If you maxed out your internal SSD, that would give you enough fast storage for at least your active project work and you could then use your USB3 drive for archival and backups and nothing else would be required. When your existing 3TB drive fills up... just buy a 2nd one.

    I'm not sure if the Lacie D2 you mention is a single drive or dual drives in RAID0... it's performance specs (170MB/s) would seem to indicate dual drives (maybe dual 2.5" drives), but they could be lying about it's performance. It's not clear. Either way, I don't see the benefit of TB on this enclosure... the USB3 interface should not be the limiting factor in its performance.

    If you ordered a small SSD in your nMP and can't change your order, then I would look at one of the WD Thunderbolt Duo products which runs a pair of drives in RAID0. They are reasonably priced and will definitely give you 200+MB/s. In addition to my 1TB internal SSD, I use a 2TB WD Velociraptor Thunderbolt Duo that offers SSD like performance (400MB/s) for about $500. But there are dozens of other solutions out there.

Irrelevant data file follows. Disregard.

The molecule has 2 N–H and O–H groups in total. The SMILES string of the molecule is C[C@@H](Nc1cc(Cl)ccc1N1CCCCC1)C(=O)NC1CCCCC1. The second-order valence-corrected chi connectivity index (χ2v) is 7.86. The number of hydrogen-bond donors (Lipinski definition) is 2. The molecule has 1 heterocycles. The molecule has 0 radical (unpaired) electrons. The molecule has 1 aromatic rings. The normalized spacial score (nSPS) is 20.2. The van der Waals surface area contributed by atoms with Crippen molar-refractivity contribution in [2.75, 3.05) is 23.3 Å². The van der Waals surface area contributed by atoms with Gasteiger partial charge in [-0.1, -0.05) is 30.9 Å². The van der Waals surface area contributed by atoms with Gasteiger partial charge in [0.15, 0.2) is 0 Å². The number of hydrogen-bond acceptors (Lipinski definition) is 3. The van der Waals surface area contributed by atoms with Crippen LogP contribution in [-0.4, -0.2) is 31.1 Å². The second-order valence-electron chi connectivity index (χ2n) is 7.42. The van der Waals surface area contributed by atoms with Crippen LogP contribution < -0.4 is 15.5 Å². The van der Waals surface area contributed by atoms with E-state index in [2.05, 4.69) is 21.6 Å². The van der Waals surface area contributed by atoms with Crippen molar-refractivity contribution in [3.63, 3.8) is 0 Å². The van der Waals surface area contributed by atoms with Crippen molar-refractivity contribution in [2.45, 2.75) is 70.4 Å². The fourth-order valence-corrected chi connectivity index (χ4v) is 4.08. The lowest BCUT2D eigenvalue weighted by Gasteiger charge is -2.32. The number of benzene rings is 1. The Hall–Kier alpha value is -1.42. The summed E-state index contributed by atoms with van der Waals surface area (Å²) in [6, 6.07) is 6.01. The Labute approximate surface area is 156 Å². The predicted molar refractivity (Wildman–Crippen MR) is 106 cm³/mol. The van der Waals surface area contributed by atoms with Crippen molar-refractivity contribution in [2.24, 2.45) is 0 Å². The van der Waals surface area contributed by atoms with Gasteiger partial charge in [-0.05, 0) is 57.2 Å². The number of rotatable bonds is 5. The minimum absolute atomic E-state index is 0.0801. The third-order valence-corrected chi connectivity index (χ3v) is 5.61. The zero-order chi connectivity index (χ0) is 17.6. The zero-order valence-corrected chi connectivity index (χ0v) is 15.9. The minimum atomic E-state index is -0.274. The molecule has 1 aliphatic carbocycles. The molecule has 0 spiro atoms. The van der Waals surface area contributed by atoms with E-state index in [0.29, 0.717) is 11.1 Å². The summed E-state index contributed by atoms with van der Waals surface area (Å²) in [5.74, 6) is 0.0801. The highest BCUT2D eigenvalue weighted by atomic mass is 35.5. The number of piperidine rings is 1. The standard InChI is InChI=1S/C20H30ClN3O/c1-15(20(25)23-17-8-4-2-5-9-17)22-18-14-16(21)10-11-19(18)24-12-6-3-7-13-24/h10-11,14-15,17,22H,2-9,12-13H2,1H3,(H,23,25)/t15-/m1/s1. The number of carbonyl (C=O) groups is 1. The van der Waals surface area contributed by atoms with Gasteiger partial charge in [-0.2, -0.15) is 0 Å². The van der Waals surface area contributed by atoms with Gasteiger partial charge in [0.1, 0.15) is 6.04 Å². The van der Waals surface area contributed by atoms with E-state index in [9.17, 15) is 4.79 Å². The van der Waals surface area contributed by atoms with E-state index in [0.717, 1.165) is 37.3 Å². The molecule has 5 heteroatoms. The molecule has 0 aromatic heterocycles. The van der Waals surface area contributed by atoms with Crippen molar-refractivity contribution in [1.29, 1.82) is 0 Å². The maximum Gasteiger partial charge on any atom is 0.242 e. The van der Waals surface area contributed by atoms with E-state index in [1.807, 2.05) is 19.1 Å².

Ultimately as I said above, it's a question of what performance level you want to achieve, what capacity you want, and how much you're willing to spend.
     
  4. menano thread starter macrumors regular

    menano

    Joined:
    Jun 7, 2011
    Location:
    Neverland
    #4
    Thank you both for your input.

    I ordered the stock model meaning 256gb, I know it's zero but buying this computer was already a stretch and I didn't want to pay +300 for another 120gb.

    I'm quite apprehensive about buying a raid because I would only be able to afford the old cheat unreliable ones, I only want to spend around 400-500.

    I looked up the WD Velociraptor you suggested and it seems amazing but I can't find where to buy one and to order from the us would be too expensive from customs and taxes. This and the fact that there aren't many options I can find here in Portugal, I feel like I have to make an unfair choice.

    How fast/reliable is the Lacie Rugged Thunderbolt? Instead of the d2 I could buy 2 x 2tb rugged, and take it from there..
     
  5. VirtualRain macrumors 603

    VirtualRain

    Joined:
    Aug 1, 2008
    Location:
    Vancouver, BC
    #5
    The Lacie Rugged Thunderbolt comes in different models... the ones with SSDs will be fast, but limited in capacity and more expensive. The ones with HDs will be slow and won't be taking advantage of the TB interface.